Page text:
What this excerpt suggests is that in general, women in 1971 didn't see themselves in the work field, let alone the art world. I have the hindsight to know celebrated figures like Anni Albers Georgia O'Keeffe, and Eva Hesse, but beyond them, it's hard for me to name off female artists who worked before the 1960s, and yet I'm still shocked to learn this perspective of women in the 70s. 

It doesn't take a scrutinizing genius to infer that Chicago's Menstruation Bathroom came out of frustration, (I just read that the average woman undergoes menstruation over 400 times in her lifetime, and while some females are somehow lucky and experience little issue in their cycles, not even a trans woman, when she experiences the ways in which women are treated as lesser or an object, can ever know the frustrations that female born women go through with their periods), but I can only imagine what kind of frustration women must have felt during this era where we were largely still asked to stay home. Rosy the Riveter got to work during WWII but she quietly went back to childrearing and homemaking "when the boys came home."

The early feminists commonly believed that a woman's body, specifically her vagina, was her source of greatness, which later feminists brushed off as erroneous biological or genetic essentialism. But I am seeing an uptick in modern gender essentialism with the hashtag feminists. Vagina cupcakes for international women's day! Free the nipple... (but then slut shame the shivering club girl in her tube dress, fake eyelashes and cheap stilettos). Today we are all about body positivity and the desexualization of the female body. In some ways, first wave feminists were trying to do the same things, but society hadn't been primed for the discussion. The first wavers hadn't cultivated the dialogue yet, so their ideas seem rudimentary. But out of all the "feminist" artwork I see out there on social media, I can't think of anyone who's rivaled the 'in-your-face-ness' of Judy Chicago's Menstruation Bathroom.


Also, PS Judy Chicago made a piece called Red Flag as a parody of the Red Scare (of which her father was a victim of) in 1971 that was even more in your face.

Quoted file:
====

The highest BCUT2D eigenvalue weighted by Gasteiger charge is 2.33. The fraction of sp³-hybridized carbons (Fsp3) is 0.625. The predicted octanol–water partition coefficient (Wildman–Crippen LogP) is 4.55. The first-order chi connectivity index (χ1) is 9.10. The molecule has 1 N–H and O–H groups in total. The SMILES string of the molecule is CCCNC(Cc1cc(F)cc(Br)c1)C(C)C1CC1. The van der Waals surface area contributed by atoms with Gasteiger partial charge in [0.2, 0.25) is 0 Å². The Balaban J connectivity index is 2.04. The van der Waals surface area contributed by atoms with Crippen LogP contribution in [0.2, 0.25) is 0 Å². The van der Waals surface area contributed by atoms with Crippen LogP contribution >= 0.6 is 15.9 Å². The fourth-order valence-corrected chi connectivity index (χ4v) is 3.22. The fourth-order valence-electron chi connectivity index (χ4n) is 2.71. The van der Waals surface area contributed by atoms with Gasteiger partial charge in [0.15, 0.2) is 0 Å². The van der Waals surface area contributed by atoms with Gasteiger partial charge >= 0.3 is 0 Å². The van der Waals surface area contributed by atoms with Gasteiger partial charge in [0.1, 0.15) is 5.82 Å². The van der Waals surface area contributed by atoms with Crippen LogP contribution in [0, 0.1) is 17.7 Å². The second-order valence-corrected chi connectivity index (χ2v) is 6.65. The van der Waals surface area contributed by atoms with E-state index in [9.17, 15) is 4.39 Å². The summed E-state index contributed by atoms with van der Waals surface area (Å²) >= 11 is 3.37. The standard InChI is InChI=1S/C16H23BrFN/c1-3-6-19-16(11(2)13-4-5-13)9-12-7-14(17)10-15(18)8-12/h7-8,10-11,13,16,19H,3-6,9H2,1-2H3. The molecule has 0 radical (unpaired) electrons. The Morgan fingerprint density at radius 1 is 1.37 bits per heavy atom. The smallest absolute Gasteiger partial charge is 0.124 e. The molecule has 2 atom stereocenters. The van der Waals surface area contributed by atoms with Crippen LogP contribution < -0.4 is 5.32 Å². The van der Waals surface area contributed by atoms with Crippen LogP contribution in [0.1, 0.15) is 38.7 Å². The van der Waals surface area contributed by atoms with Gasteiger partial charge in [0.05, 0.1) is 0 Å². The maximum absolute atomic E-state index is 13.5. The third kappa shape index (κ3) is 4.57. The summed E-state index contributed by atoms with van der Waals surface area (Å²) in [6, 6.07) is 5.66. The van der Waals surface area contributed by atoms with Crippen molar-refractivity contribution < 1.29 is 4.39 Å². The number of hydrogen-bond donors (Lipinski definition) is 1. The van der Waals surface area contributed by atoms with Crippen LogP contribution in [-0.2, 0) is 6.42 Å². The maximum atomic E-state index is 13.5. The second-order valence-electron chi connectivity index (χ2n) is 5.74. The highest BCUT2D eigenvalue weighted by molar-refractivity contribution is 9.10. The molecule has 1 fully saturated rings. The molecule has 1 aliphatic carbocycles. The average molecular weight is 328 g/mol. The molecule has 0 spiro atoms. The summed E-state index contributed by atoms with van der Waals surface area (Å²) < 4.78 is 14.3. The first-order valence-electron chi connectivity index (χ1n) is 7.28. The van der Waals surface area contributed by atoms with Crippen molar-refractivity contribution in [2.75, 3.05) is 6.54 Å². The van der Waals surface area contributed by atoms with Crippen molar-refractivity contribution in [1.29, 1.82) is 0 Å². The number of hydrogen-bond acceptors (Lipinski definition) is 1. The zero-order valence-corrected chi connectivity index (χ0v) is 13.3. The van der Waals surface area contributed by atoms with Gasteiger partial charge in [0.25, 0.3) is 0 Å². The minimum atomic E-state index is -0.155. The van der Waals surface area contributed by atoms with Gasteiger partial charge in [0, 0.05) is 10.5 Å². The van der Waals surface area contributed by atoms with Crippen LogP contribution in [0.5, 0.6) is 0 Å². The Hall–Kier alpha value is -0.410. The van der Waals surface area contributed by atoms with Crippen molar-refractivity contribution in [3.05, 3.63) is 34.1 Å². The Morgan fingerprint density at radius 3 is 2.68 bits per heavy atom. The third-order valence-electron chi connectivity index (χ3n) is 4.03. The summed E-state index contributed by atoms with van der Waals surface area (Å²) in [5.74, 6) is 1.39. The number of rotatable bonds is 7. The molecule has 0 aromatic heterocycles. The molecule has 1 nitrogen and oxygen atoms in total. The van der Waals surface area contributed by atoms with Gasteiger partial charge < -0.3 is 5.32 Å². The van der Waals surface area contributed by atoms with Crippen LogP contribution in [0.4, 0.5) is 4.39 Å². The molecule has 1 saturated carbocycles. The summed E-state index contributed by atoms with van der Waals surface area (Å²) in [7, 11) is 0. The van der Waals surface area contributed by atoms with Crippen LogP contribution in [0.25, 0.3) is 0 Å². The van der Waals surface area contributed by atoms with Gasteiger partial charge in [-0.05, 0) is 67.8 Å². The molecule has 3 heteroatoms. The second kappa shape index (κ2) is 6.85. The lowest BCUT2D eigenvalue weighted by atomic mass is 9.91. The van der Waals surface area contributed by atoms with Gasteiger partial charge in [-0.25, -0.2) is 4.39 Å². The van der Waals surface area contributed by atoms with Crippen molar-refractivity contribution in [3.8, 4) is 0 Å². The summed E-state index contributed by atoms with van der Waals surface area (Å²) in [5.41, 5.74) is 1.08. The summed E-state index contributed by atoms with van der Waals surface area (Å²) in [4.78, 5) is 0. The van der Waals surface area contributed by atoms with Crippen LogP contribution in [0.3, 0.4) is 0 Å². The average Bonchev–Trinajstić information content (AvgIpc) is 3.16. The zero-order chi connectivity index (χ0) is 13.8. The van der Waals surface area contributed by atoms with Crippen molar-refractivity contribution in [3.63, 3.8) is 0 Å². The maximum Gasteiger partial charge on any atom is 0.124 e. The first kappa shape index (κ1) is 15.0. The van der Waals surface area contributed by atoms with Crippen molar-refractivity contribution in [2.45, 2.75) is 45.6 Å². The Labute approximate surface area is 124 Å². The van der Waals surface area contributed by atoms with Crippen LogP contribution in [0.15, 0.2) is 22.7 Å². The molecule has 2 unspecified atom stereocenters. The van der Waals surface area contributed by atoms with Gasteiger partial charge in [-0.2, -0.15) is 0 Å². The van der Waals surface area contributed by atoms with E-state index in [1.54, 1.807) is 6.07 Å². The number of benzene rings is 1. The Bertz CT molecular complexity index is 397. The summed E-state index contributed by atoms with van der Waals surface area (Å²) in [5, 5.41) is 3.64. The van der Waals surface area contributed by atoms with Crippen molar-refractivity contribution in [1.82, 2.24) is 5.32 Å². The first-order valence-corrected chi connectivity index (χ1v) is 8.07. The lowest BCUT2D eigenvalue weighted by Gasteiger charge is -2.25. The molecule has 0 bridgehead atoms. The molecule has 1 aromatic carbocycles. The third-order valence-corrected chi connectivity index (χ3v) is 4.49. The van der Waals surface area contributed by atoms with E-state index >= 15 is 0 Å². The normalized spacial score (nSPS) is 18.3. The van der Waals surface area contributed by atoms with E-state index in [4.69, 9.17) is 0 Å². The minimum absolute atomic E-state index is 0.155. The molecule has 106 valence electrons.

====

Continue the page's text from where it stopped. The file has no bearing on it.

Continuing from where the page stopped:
Courtney Cady, © 2018




Returning home to LA after two years of being away, it's easier to see the changes that are taking place. I lived in this city for eleven years before taking off, so to step back and see it from a new perspective, while at the same time understanding its long history, has been very influential on me. Given that cities in the US are experiencing regeneration after decades of neglect, with the majority who previously preferred suburbs and small towns now showing a preference for the city, every major urban area is going through similar changes. But still, I can't help but to resist some of the change happening in my own city, perhaps because I felt I 'belonged' to the LA that once was.

I mean, I feel so connected to LA that I shed a tear for a few closed shops in my old neighborhood. Seeing a completely vacant storefront of a business that had been around since before I was born really bummed me out. It's like a new type of person has taken over Highland Park, and where I may have been guilty of once being the gentrifier, now I'm pointing the finger at the new people for putting in vintage stores on every block and opening coffee shops where a variety of small businesses once served the community. I feel displaced, not having a sense of home in my own neighborhood, and refusing to support the spike in rent. Regardless, obviously these businesses are serving the new community, otherwise they wouldn't thrive, so maybe it's me who's unable to adapt. In effort to do so however, I asked myself to look at history to see how other people have dealt with this.

Another time LA experienced a huge overhaul was when the freeways were constructed. Neighborhoods were literally cut up. Houses razed. Major streets closed. (And this, actually, was a nation-wide phenomenon as well). Before the late 1970s, suburbs and neighboring counties could only be accessed from the city through major street routes. But once the car took over in the 1950s, LA modeled itself after the success of the first freeway in the world, The Arroy Seco Parkway, which was a small section of what is now California's 110 freeway that connected Los Angeles to neighboring Pasadena. So began a campaign to easily connect the entire city to the outside world that lasted through the late 1970s. As a major side effect of this long construction period, communities were ripped apart, thousands of homes were demolished, and people were displaced. And as one might suspect, a majority of the demolition was of lower income neighborhoods housing minorities. 

Asshole "Mural", 1974. Harry Gamboa Jr. (Featuring the four founding members of Asco).